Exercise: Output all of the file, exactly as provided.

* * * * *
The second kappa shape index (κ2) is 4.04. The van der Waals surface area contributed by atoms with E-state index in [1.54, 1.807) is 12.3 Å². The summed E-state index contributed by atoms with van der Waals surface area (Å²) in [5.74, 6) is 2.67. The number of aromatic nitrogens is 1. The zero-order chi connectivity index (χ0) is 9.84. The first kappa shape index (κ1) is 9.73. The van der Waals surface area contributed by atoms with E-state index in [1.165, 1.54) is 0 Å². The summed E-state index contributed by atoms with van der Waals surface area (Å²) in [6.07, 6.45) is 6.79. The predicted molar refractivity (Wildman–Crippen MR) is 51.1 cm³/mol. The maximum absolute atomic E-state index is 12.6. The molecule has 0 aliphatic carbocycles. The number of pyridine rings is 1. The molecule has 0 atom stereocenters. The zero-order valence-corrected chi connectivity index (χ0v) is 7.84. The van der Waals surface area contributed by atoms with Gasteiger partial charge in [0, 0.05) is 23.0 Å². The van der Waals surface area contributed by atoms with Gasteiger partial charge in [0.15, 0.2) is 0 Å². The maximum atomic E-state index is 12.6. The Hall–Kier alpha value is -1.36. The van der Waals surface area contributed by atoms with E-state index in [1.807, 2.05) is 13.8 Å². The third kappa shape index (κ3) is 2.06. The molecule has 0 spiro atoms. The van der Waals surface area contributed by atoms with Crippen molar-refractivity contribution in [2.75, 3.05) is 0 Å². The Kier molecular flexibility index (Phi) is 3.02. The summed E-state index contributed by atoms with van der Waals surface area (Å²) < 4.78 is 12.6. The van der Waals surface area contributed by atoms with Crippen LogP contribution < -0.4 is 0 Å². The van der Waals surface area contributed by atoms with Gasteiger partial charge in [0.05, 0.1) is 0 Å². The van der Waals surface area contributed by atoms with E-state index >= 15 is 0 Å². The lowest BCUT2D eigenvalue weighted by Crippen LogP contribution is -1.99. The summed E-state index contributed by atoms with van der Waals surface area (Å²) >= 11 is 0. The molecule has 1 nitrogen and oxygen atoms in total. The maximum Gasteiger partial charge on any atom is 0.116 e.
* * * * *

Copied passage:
The second kappa shape index (κ2) is 4.04. The van der Waals surface area contributed by atoms with E-state index in [1.54, 1.807) is 12.3 Å². The summed E-state index contributed by atoms with van der Waals surface area (Å²) in [5.74, 6) is 2.67. The number of aromatic nitrogens is 1. The zero-order chi connectivity index (χ0) is 9.84. The first kappa shape index (κ1) is 9.73. The van der Waals surface area contributed by atoms with E-state index in [1.165, 1.54) is 0 Å². The summed E-state index contributed by atoms with van der Waals surface area (Å²) in [6.07, 6.45) is 6.79. The predicted molar refractivity (Wildman–Crippen MR) is 51.1 cm³/mol. The maximum absolute atomic E-state index is 12.6. The molecule has 0 aliphatic carbocycles. The number of pyridine rings is 1. The molecule has 0 atom stereocenters. The zero-order valence-corrected chi connectivity index (χ0v) is 7.84. The van der Waals surface area contributed by atoms with Gasteiger partial charge in [0, 0.05) is 23.0 Å². The van der Waals surface area contributed by atoms with Gasteiger partial charge in [0.15, 0.2) is 0 Å². The maximum atomic E-state index is 12.6. The Hall–Kier alpha value is -1.36. The van der Waals surface area contributed by atoms with E-state index in [1.807, 2.05) is 13.8 Å². The third kappa shape index (κ3) is 2.06. The molecule has 0 spiro atoms. The van der Waals surface area contributed by atoms with Crippen molar-refractivity contribution in [2.75, 3.05) is 0 Å². The Kier molecular flexibility index (Phi) is 3.02. The summed E-state index contributed by atoms with van der Waals surface area (Å²) < 4.78 is 12.6. The van der Waals surface area contributed by atoms with Crippen LogP contribution < -0.4 is 0 Å². The van der Waals surface area contributed by atoms with Gasteiger partial charge in [0.05, 0.1) is 0 Å². The van der Waals surface area contributed by atoms with E-state index >= 15 is 0 Å². The lowest BCUT2D eigenvalue weighted by Crippen LogP contribution is -1.99. The summed E-state index contributed by atoms with van der Waals surface area (Å²) >= 11 is 0. The molecule has 1 nitrogen and oxygen atoms in total. The maximum Gasteiger partial charge on any atom is 0.116 e.